IFJ Disappointed by Sri Lanka’s Supreme Court Decision on Internet Restrictions


The International Federation of Journalists

(IFJ) joins its partner organisations in Sri Lanka in expressing disappointment

at yesterday’s decision by a three-member bench of Sri Lanka’s Supreme Court, to

decline leave to proceed in a case filed under the country’s fundamental rights

provisions against the blocking of certain websites.


The petition was moved by the Free Media

Movement (FMM), an IFJ affiliate, and by two of its elected office-bearers in

their individual capacities, after the Government of Sri Lanka (GoSL) introduced

a requirement in December 2011 that all websites that carry news and current

affairs content on the country be registered.


Refusal to comply with the registration rules

led to the blocking of four websites.


In arriving at its decision, the Supreme Court

considered the contentions made by the GoSL counsel, that registration was

needed to ensure that the websites did not carry defamatory material. In

clearly identifying the persons responsible, website registration would provide

the basis for any aggrieved individual to seek remedy for offensive content.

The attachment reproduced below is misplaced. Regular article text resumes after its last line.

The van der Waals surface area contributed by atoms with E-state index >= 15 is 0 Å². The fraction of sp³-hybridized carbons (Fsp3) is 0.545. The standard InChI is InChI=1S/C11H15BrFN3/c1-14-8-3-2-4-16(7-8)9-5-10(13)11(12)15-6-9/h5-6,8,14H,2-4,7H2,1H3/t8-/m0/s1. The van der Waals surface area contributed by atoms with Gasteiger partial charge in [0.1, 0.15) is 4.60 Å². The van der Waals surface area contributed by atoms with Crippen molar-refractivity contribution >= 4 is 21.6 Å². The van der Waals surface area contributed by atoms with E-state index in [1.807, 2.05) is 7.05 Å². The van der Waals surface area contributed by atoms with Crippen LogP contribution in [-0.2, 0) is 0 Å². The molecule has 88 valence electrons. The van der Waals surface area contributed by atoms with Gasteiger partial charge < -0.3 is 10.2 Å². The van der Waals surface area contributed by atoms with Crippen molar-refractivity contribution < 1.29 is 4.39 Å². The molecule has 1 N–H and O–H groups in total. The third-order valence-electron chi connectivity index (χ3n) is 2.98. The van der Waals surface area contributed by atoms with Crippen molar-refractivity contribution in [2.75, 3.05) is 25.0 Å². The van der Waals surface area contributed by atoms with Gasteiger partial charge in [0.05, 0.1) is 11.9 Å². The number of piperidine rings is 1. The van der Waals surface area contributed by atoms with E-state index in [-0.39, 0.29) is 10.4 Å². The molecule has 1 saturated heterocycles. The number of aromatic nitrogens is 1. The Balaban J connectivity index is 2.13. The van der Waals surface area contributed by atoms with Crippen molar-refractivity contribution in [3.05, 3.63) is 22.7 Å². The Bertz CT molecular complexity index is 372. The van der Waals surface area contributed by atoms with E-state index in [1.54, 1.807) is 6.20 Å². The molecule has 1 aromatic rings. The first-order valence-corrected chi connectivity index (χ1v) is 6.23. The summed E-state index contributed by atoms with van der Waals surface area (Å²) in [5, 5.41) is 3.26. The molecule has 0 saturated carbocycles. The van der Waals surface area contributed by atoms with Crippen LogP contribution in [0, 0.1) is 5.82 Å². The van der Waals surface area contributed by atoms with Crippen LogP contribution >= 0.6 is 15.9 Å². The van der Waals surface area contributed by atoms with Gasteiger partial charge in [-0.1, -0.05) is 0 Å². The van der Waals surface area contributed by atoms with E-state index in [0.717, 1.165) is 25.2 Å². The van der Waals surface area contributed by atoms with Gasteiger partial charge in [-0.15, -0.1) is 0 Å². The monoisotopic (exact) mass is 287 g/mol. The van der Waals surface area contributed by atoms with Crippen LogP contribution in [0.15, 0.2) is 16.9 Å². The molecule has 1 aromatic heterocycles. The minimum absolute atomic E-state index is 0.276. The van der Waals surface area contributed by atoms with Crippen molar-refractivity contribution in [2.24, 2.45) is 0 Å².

Freedom of expression, the GoSL pointed out,

was not an absolute right and could be restricted on grounds specified in the

Constitution of Sri Lanka. Moreover, none of the websites that had complied

with the registration rule had suffered any form of restraint or impediment.


The GoSL also argued that the two individual

petitioners did not have the authority under the constitution of the FMM to

litigate on behalf of the body.


The petitioners argued that the two

individuals, though elected office-bearers of the FMM, were petitioning the

court in their individual capacities as citizens, whose right to access

information and share opinions and ideas over the internet was being blocked.


A number of legal experts have held that the

right to information can be read into the constitutional provisions on freedom

of expression as an implicit intention. And if any restrictions are to be

introduced on the exercise of this freedom, they have to be done so under law.

The directive requiring the registration of websites had been issued without an

enabling law, whether in the form of a parliamentary enactment or subordinate



It has been argued that the mere fact that a

number of website owners have registered in compliance with the directive, does

not create a law.


As for the issue of vilification or

defamation, there was no material before the court to make such a case against

any of the websites represented in the petition.


“We support the FMM in its effort to seek a

broader public debate on these issues and if possible, to secure a reversal of

the directive seeking website registration”, said the IFJ Asia-Pacific.


“The power of regulating the flow of

information, once granted, could easily be misused. Sri Lankais in need of an

environment which permits a broad range of opinions and ideas to be heard”.



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